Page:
ABI director general Huw Evans was replying to an open letter from beer and pub coalition describing insurers’ response to the pandemic as “deplorable”
ABI director general Huw Evans has said that the cost of insurers paying business interruption (BI) claims that were not covered by policy wordings would put their solvency at risk.
Replying to an open letter from Stephen Gould, chairman of the One Voice Group representing a coalition representing the beer and pub industry, Evans said the cost of such claims would run into the billions of pounds, and was something the insurance industry had not reserved for.
“The scale of the [coronavirus] problem would see the cost of such payments easily run into billions of pounds for which the insurance industry has not collected premiums or reserved,” he said. “Such goodwill gestures could therefore only be delivered at risk to insurer solvency and require insurance executives to breach their legal and regulatory responsibilities to do nothing that will endanger the financial safety of the company.”
Evans said that BI policies were simply not designed to cover the types of risk presented by pandemics.
“Business interruption cover is typically built around something specific happening to the physical premises, not something to the whole country,” he said. “Where extensions have been purchased for notifiable diseases, these are typically for a specific set of diseases and require the disease to have infected the premises concerned.
“Such policies are not designed to cover a global viral pandemic of a kind we have not seen in over 100 years in this country and nor were your members charged for such cover.”
Evans added that where businesses are covered, insurers have already committed to paying BI claims promptly.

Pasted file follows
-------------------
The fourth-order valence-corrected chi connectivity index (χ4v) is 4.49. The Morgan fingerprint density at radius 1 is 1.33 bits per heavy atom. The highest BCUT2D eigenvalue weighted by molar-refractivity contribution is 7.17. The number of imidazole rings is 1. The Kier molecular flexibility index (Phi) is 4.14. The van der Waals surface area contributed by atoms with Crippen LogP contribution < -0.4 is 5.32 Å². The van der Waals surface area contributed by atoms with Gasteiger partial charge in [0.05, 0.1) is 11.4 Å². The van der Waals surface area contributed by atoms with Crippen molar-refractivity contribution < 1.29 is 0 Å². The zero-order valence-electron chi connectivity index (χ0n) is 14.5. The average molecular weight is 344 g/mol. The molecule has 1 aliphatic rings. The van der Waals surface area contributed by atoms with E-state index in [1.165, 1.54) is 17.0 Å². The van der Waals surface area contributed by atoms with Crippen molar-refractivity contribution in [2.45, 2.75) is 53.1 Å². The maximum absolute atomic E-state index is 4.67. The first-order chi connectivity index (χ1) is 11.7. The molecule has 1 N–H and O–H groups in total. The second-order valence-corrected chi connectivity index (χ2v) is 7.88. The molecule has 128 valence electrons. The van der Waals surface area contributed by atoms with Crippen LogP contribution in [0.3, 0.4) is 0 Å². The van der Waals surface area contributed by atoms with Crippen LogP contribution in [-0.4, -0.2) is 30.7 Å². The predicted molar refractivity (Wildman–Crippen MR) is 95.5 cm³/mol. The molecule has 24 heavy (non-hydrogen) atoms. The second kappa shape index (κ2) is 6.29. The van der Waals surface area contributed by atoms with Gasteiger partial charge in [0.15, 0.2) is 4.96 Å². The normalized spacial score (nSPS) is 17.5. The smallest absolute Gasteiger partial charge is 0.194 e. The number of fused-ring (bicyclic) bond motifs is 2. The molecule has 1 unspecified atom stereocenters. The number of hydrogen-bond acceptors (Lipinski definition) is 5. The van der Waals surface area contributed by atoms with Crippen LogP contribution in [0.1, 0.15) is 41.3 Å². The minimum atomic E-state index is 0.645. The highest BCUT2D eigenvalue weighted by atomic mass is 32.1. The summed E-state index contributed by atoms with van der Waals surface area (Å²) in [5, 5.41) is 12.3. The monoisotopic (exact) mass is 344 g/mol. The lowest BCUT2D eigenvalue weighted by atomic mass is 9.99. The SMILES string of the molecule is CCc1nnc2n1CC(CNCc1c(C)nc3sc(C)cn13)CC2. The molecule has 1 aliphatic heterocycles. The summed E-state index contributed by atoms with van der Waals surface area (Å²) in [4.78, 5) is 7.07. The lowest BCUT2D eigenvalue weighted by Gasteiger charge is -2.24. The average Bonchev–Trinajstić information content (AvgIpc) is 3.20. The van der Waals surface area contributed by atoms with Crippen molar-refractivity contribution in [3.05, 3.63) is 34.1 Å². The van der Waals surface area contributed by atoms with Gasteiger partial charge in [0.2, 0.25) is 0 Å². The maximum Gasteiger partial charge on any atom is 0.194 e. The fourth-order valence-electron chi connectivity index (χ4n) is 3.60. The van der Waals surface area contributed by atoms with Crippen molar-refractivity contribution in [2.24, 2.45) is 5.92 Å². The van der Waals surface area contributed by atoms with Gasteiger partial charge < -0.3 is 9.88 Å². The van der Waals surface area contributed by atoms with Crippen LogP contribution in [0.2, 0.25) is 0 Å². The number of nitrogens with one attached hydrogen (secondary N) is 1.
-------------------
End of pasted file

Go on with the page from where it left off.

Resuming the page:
“Our latest estimate, informed by data from our members to support our response to questions from the Treasury Select Committee, is that £900m will be paid by insurers to businesses for interruption as a result of the Covid-19 crisis as part of an estimated £1.7bn insurance payouts in the UK from ABI members and Lloyd’s of London,” he said.
Insurer Response ‘Deplorable’
Evans was replying to criticism from Gould in which he described the insurance industry as being a ‘notable omission’ from a collaborative response to the pandemic as lockdown conditions continue to damage the hospitality sector.
“Within this context of a national, collaborative effort across our entire supply chain there has been one notable omission – insurance companies,” Gould said. “We had hoped insurers would work with us at this critical time. With one or two exceptions, the collective failure of insurers to step up and meet their obligations has been deeply disappointing.
“The vast majority of our pub sector businesses have taken a policy including business interruption, with a clear expectation that a material disruption to their business through events beyond their control would be covered.”
Gould said that an industry survey had found that only 1% of hospitality businesses, 3% of BII members, and 4% of BBPA member companies have received a “positive response” from their insurer.
“In normal circumstances this would be unacceptable, in this crisis it is frankly deplorable and threatens business survival for thousands of pub businesses,” he added. “We are aware of legal actions pending but in advance of these cases proceeding we would urge the insurance companies’ senior executives to agree to meet with us to discuss and lead a constructive way forward at the earliest possible opportunity.”